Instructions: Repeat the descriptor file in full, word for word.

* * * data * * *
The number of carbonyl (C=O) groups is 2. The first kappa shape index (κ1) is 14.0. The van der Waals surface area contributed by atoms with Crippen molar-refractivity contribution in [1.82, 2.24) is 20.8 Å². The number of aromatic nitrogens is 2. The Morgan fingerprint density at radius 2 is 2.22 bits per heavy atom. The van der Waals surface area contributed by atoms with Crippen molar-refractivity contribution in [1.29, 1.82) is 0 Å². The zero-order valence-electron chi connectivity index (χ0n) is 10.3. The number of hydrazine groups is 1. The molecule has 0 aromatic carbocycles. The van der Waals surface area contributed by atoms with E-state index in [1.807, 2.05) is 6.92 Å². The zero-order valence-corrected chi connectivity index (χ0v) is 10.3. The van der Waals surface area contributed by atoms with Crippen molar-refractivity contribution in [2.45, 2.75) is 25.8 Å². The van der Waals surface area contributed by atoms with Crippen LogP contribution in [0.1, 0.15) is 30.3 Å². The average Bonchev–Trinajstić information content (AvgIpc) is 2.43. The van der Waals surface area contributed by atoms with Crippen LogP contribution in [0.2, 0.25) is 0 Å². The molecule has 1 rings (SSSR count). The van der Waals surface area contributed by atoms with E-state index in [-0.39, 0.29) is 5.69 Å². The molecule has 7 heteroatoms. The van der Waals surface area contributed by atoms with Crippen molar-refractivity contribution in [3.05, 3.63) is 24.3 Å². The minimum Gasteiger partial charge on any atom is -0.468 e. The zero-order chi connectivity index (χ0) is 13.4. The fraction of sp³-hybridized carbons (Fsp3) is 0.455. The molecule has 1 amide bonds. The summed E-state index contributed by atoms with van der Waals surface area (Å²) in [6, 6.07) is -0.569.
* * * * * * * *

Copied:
The number of carbonyl (C=O) groups is 2. The first kappa shape index (κ1) is 14.0. The van der Waals surface area contributed by atoms with Crippen molar-refractivity contribution in [1.82, 2.24) is 20.8 Å². The number of aromatic nitrogens is 2. The Morgan fingerprint density at radius 2 is 2.22 bits per heavy atom. The van der Waals surface area contributed by atoms with Crippen molar-refractivity contribution in [1.29, 1.82) is 0 Å². The zero-order valence-electron chi connectivity index (χ0n) is 10.3. The number of hydrazine groups is 1. The molecule has 0 aromatic carbocycles. The van der Waals surface area contributed by atoms with E-state index in [1.807, 2.05) is 6.92 Å². The zero-order valence-corrected chi connectivity index (χ0v) is 10.3. The van der Waals surface area contributed by atoms with Crippen molar-refractivity contribution in [2.45, 2.75) is 25.8 Å². The van der Waals surface area contributed by atoms with Crippen LogP contribution in [0.1, 0.15) is 30.3 Å². The average Bonchev–Trinajstić information content (AvgIpc) is 2.43. The van der Waals surface area contributed by atoms with Crippen LogP contribution in [0.2, 0.25) is 0 Å². The molecule has 1 rings (SSSR count). The van der Waals surface area contributed by atoms with E-state index in [-0.39, 0.29) is 5.69 Å². The molecule has 7 heteroatoms. The van der Waals surface area contributed by atoms with Crippen molar-refractivity contribution in [3.05, 3.63) is 24.3 Å². The minimum Gasteiger partial charge on any atom is -0.468 e. The zero-order chi connectivity index (χ0) is 13.4. The fraction of sp³-hybridized carbons (Fsp3) is 0.455. The molecule has 1 amide bonds. The summed E-state index contributed by atoms with van der Waals surface area (Å²) in [6, 6.07) is -0.569.